Android N preview at Google I/O goes over performance, security, and productivity improvements


That Google is hard at work on the next major Android release is no secret. In fact, Android N, as it is referred to for now, has been available in an early preview form since March of this year. You know, for all digital adventurers to test-drive ahead of its launch. What wasn't quite clear, however, is what the upcoming software update would really bring to the table once it is released – some of its highlights were known from the early preview we just mentions, others were kept under wraps until today. Thankfully, the Google I/O keynote shed some light on the matter.



Several Android N pillars were overviewed at the Google I/O opening event. On the performance side of things, we have the addition of support for Vulkan – something we knew about, but not much was said regarding what benefits this would bring. So now we know that this new API would allow game developers to create better-looking games without sacrificing performance. This is achieved by providing them with direct control over the GPU. For those not familiar, Vulkan is 3D graphics and compute API with low overhead, available on multiple platforms. Or in human speak, it enables the addition of advanced visuals – realistic motion blur, real-time water effects and reflections, to name a few – to games in a highly efficient manner, without bogging down the device's hardware. 

But performance is not all about gaming. The compiler in Android N shows a performance increase between 30 and 600 percent on major CPU benchmarks compared to Marshmallow. And through the addition of a new JIT compiler, app installs are 75% faster, all while using 50% less space. Further improving performance and battery consumption is the compiler's ability to write compiled code for the next time an app runs. Oh, and the "Apps are upgrading" dialog after a software update is now gone. All this makes the Android N release more efficient than ever. 


When it comes to security, timely software updates are of paramount importance. Updates can be a drag to deal with, however, which makes this new Android N feature more than welcome. When available, updates will be downloaded automatically to the device and will be applied the next time it is powered on. All is done seamlessly, without the user having to deal with anything or go through lengthy installation procedures.

Furthermore, Android N brings file-based encryption for the user's data. This is done to provide better protection for each individual user of the system. Also, key sub-systems – things like codecs and file extractors – have been split into individual protected processes for better security of the entire device.


Of course, a phone needs to be not only fast and secure, but also practical and fun to use. To improve in the latter field, Android N comes with a better recent apps screen and additional multitasking features, many of which we actually got to try in the early Android N preview. For instance, clearing apps that haven't been used in a long time makes it easy to find the app you're actually looking for. Also, a Clear All button is conveniently placed at the top! But the coolest addition has to be Quick Switch. In a nutshell, a double-tap on the recent apps button will bring back the last app you were in. During a call, for example, you can switch back to your contacts list or calendar, which you just had opened. Then another double-tap will go back to the dialer.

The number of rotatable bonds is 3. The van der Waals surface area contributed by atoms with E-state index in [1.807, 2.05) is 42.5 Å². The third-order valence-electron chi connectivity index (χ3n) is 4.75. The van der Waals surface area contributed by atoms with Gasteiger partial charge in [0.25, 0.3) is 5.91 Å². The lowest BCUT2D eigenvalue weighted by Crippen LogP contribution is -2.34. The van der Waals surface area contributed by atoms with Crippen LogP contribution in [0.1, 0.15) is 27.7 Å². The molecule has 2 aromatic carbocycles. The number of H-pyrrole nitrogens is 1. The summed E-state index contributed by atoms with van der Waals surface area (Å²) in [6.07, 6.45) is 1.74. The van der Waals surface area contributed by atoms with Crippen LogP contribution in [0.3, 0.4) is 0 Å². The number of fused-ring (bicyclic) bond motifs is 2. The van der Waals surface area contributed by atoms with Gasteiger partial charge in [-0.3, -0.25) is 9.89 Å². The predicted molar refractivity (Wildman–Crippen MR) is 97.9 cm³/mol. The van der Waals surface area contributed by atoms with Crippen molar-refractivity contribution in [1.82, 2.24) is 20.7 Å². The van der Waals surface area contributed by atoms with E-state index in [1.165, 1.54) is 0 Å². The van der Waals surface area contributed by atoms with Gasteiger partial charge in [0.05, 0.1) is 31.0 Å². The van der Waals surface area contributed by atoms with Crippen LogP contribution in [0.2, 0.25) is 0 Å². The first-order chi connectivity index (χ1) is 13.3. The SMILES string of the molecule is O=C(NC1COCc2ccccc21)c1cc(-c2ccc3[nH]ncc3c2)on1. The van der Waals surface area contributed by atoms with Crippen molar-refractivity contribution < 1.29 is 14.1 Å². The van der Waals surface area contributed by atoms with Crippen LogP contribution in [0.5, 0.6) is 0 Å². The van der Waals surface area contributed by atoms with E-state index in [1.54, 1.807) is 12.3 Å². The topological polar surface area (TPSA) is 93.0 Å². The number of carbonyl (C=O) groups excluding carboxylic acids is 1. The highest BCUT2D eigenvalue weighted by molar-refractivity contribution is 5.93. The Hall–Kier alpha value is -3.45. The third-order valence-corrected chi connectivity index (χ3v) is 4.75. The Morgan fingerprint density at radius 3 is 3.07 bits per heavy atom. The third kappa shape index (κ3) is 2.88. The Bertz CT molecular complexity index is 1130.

But the multitasking capabilities of Android N go further, just as expected. The new version introduces split screen mode for both tablets and phones. Basically, long-pressing the recent apps button lets you open another app. Both apps are active at the same time, so you can take notes while watching a video, for example. And with picture-in-picture mode, you can have a video hovering in a window over another app, although this feature was only shown in an Android TV interface. 

The enhanced notifications UI is another tweak we find useful. It gives us the option to send quick replies to incoming messages without having to open the respective app, and a long-press on a notification lets us block notifications or set them to show silently. And since notifications from the same app are grouped together, more of them can fit in the shade. For all the chatheads out there, over 70 emojis have been added. 

Release date and expectations

All this may seem like a lot of stuff, but in actuality, there's a lot more coming up with Android N. Doze, for example, has been expanded to work when the device is in stand-by, but not stationary, and we haven't even touched on Daydream – Google's virtual reality platform. 

However, we won't be able to experience Android N in its fullest until later this fall. The good news is that a new beta version will become available for preview shortly. We'll try to get a hand on it as soon as it is out to share hands-on insight on the platform's new features. Until then, take a look at the rest of our Google I/O coverage, submit your suggestion for what sweet treat N should stand for (even though that contest is for entertainment purposes only), and let us know in the comments if you're excited about Android N's launch!

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